We have been closely following the legal and legislative developments relating to biometric privacy, and in particular, the flow of litigation under the Illinois biometrics privacy law. It was interesting to see how the Illinois law (as well as a similar Texas law) influenced Google’s offering of a new facial recognition feature on the Google Arts & Culture app. (It is also interesting to note that the media coverage of the app has made the Illinois and Texas laws subjects of mainstream discourse.)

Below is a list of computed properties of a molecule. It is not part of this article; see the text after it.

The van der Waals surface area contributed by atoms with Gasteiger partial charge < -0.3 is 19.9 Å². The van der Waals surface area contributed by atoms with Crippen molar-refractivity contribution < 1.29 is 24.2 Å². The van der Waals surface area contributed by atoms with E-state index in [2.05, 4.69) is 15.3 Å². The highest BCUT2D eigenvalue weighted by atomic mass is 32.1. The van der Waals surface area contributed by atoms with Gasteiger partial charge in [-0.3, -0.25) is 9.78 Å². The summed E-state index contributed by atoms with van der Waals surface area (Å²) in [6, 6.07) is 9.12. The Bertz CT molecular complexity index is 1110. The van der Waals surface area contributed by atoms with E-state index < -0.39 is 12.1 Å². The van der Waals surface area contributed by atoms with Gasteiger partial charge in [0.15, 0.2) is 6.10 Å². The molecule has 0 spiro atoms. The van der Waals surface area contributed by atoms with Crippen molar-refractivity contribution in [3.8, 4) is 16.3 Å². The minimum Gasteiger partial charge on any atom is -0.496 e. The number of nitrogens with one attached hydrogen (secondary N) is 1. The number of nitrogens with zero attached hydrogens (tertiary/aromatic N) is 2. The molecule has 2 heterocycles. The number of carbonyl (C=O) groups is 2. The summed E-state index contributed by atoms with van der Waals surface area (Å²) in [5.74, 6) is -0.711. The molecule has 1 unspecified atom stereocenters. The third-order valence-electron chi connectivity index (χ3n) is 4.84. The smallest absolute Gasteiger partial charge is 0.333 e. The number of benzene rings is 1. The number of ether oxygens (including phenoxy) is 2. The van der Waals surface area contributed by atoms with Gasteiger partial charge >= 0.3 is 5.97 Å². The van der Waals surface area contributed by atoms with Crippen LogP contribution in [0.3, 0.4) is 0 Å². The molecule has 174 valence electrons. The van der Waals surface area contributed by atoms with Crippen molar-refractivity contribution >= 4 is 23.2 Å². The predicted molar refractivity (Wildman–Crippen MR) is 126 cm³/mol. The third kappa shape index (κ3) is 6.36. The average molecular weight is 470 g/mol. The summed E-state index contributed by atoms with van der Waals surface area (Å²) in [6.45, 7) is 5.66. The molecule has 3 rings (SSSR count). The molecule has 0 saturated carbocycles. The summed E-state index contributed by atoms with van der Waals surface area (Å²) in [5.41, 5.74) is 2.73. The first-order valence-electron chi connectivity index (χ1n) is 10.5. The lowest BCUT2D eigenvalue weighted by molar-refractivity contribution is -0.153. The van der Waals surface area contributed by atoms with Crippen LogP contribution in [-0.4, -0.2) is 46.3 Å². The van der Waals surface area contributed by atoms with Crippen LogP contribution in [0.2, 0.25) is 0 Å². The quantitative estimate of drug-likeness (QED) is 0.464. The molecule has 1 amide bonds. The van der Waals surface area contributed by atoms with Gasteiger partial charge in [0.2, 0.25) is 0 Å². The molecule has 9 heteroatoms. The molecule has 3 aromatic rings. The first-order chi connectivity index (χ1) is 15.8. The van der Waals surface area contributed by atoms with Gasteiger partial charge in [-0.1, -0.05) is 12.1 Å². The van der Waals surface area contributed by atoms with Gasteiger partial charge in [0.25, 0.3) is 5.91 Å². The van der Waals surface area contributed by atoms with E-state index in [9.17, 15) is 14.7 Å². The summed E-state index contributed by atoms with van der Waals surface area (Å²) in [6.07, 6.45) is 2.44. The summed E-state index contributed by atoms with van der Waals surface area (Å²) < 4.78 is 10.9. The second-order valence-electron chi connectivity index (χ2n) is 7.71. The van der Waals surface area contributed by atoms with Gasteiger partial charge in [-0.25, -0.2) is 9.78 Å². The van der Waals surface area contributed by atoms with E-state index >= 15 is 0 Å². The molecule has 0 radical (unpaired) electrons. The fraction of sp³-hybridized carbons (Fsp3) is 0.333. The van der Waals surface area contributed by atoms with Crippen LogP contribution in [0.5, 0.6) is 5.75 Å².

The Google Arts & Culture app, which was originally released a couple years ago, offers users virtual tours of museums and a searchable database of other art-related content. What recently made it one of the hottest free apps is a new entertaining tool that compares a selfie to a database of great works of art and presents the results that most closely match the user’s face. [Note: My classical art doppelgänger is “Portrait of a Gentleman in Red” by Rosalba Carriera. What’s yours?]. However, out of an apparent abundance of caution, Google has disabled this art-twinning function in Illinois and Texas, presumably because those states have biometric privacy laws that regulate the collection and use of biometric identifiers like facial templates; while the Texas statute can only be enforced by the state attorney general, Illinois’s Biometric Information Privacy Act (BIPA) contains a private right of action and remedies that include statutory damages. Interestingly, Washington users are able to access this tool, despite Washington having enacted its own biometric privacy law last year. Perhaps that is because, as described in the referenced blog post, compliance under the Washington statute is less demanding than under the Illinois or Texas statutes.